The Vampyre’s Legacy, Part 10: Sympathy for the Devil

The Vampyre’s Legacy, Part 10: Sympathy for the Devil

During the sixties and seventies, pop culture was hit by an explosion of interest in the occult. Aleister Crowley glowered from the cover of Sgt. Pepper’s Lonely Hearts Club Band while Mick Jagger sang “Sympathy for the Devil”, and before long Black Sabbath would be embracing Gothic imagery as part of the nascent metal scene.

During the sixties and seventies, pop culture was hit by an explosion of interest in the occult. Aleister Crowley glowered from the cover of Sgt. Pepper’s Lonely Hearts Club Band while Mick Jagger sang “Sympathy for the Devil”, and before long Black Sabbath would be embracing Gothic imagery as part of the nascent metal scene. Meanwhile, in bookshops, the mood was captured by the Dennis Wheatley Library of the Occult series of paperback reprints, where vampire stories by Bram Stoker, J. Sheridan Le Fanu and Sax Rohmer turned up alongside non-fiction volumes about palmistry and tarot cards.

Surrounded by this spirit of occult experimentation and countercultural expression, contemporary authors began writing a new strain of vampire fiction — one in which vampires would not necessarily be the villains.

Barnabas collins cover

1968: The Vampire as Star

Vampire literature of the 1960s was influenced by the rise of film and TV tie-in novels. The popular vampire films of Hammer and Amicus were the subjects of prose adaptations, but these were outnumbered by the expansive range of titles based on Dark Shadows, a Gothic TV soap opera that debuted in 1966 and — since 1967 — had included a vampire named Barnabas Collins as part of its ensemble.

The Paperback Library published a long-running series of Dark Shadows tie-ins, all penned by William Edward Daniel Ross under the pseudonym of Marilyn Ross. Barnabas Collins, published in 1968, was the sixth Dark Shadows novel but the first to feature the eponymous vampire; Barnabas went on to serve as title character throughout the series, from the seventh volume The Secret of Barnabas Collins (1969) to the thirty-second and final book Barnabas, Quentin and the Vampire Beauty (1972).

Barnabas Collins opens with a contemporary-set prologue, with a character from the TV series delving into the history of the Collins family, after which the story heads back to 1902. The action begins with Margaret and Jonas Collins and their teenage daughter Greta receiving a visitor to their Maine household: Barnabas Collins, ostensibly Jonas’ cousin. But Margaret eventually learns that Barnabas is actually a vampire — one who has been scaling the branches of the Collisn family tree for generations.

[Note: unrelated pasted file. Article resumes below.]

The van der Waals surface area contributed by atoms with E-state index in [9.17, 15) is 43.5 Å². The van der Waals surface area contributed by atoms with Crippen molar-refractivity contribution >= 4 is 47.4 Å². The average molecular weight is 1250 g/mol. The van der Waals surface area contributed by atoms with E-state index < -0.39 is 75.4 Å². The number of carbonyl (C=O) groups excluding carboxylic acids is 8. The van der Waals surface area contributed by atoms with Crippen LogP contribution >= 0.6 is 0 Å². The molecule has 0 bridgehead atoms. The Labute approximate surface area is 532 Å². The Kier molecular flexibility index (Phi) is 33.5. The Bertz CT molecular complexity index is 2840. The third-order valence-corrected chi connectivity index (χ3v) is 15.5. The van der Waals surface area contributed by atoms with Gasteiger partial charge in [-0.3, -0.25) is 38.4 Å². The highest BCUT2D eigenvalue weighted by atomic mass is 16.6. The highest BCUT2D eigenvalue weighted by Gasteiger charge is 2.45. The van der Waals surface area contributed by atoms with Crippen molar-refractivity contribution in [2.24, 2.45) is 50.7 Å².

Confronted on the matter, Barnabas explains that he was cursed by a woman named Angelique who arrived from the West Indies (“Long before she arrived at Collinwood her soul had been poisoned by the voodoo rites of the island where she had lived”). Desiring Barnabas for herself, Angelique spitefully sabotaged his relationship with a girl named Josette:

“I faced her with her villainy. And I was so enraged I made an attempt to kill her. I fired a pistol at her at short range. She thought she had been fatally shot and cursed me and any who loved me.” He paused, a haggard expression shadowing his gaunt features. “A bat came flying at me from out of the darkness and bit me in the throat. She invoked it with her witchery. And I became one of the living dead from that moment on.”

But before she reaches this revelation, Margaret is – like the reader – forced to traipse through an assortment of over-familiar elements from past vampire stories. An early clue to Barnabas’ immortality is that he is identical to an ancestor in a family portrait – a plot device also used in James Malcolm Rymer’s Varney the Vampire and J. Sheridan Le Fanu’s Carmilla. Like Dracula, Barnabas has hairy palms, casts no reflection, and is discovered by the protagonist sleeping in a coffin with blood on his lips. He has a deaf-mute servant, Hare, who recalls Boris Karloff’s character in the Universal film The Old Dark House – and, by extension, the Addams Family’s butler Lurch. And, of course, members of the household start turning up with bite marks on their necks. But there is one noteworthy twist – an element that indicated the new direction in which vampire literature was heading.